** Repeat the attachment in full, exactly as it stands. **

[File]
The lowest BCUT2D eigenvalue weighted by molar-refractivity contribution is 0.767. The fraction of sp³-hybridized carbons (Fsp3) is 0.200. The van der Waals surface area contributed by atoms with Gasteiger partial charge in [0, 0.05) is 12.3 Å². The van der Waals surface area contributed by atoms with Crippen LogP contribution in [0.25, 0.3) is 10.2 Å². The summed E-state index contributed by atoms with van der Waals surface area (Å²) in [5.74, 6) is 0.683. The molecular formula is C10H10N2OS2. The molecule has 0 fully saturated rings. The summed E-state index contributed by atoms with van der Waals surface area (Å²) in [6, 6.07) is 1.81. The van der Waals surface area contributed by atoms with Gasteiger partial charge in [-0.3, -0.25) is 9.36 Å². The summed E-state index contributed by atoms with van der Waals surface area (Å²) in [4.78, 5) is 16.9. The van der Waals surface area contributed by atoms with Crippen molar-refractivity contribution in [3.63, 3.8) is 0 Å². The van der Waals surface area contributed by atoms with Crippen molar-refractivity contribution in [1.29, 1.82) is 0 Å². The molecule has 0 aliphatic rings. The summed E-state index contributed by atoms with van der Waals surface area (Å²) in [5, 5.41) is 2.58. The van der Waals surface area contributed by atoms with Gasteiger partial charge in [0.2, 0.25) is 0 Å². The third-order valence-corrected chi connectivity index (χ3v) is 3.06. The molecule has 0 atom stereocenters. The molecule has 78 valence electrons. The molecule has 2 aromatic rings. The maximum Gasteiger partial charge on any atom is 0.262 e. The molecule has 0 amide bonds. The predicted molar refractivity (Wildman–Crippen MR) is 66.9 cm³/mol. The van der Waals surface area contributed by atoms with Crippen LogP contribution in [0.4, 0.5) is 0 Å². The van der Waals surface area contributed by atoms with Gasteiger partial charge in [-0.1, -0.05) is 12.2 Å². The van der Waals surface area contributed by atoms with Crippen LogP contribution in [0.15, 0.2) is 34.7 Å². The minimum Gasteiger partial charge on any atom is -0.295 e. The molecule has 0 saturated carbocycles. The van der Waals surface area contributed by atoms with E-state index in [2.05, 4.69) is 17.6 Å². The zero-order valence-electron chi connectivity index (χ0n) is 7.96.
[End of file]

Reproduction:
The lowest BCUT2D eigenvalue weighted by molar-refractivity contribution is 0.767. The fraction of sp³-hybridized carbons (Fsp3) is 0.200. The van der Waals surface area contributed by atoms with Gasteiger partial charge in [0, 0.05) is 12.3 Å². The van der Waals surface area contributed by atoms with Crippen LogP contribution in [0.25, 0.3) is 10.2 Å². The summed E-state index contributed by atoms with van der Waals surface area (Å²) in [5.74, 6) is 0.683. The molecular formula is C10H10N2OS2. The molecule has 0 fully saturated rings. The summed E-state index contributed by atoms with van der Waals surface area (Å²) in [6, 6.07) is 1.81. The van der Waals surface area contributed by atoms with Gasteiger partial charge in [-0.3, -0.25) is 9.36 Å². The summed E-state index contributed by atoms with van der Waals surface area (Å²) in [4.78, 5) is 16.9. The van der Waals surface area contributed by atoms with Crippen molar-refractivity contribution in [3.63, 3.8) is 0 Å². The van der Waals surface area contributed by atoms with Crippen molar-refractivity contribution in [1.29, 1.82) is 0 Å². The molecule has 0 aliphatic rings. The summed E-state index contributed by atoms with van der Waals surface area (Å²) in [5, 5.41) is 2.58. The van der Waals surface area contributed by atoms with Gasteiger partial charge in [0.2, 0.25) is 0 Å². The third-order valence-corrected chi connectivity index (χ3v) is 3.06. The molecule has 0 atom stereocenters. The molecule has 78 valence electrons. The molecule has 2 aromatic rings. The maximum Gasteiger partial charge on any atom is 0.262 e. The molecule has 0 amide bonds. The predicted molar refractivity (Wildman–Crippen MR) is 66.9 cm³/mol. The van der Waals surface area contributed by atoms with Crippen LogP contribution in [0.4, 0.5) is 0 Å². The van der Waals surface area contributed by atoms with Gasteiger partial charge in [-0.1, -0.05) is 12.2 Å². The van der Waals surface area contributed by atoms with Crippen LogP contribution in [0.15, 0.2) is 34.7 Å². The minimum Gasteiger partial charge on any atom is -0.295 e. The molecule has 0 saturated carbocycles. The van der Waals surface area contributed by atoms with E-state index in [2.05, 4.69) is 17.6 Å². The zero-order valence-electron chi connectivity index (χ0n) is 7.96.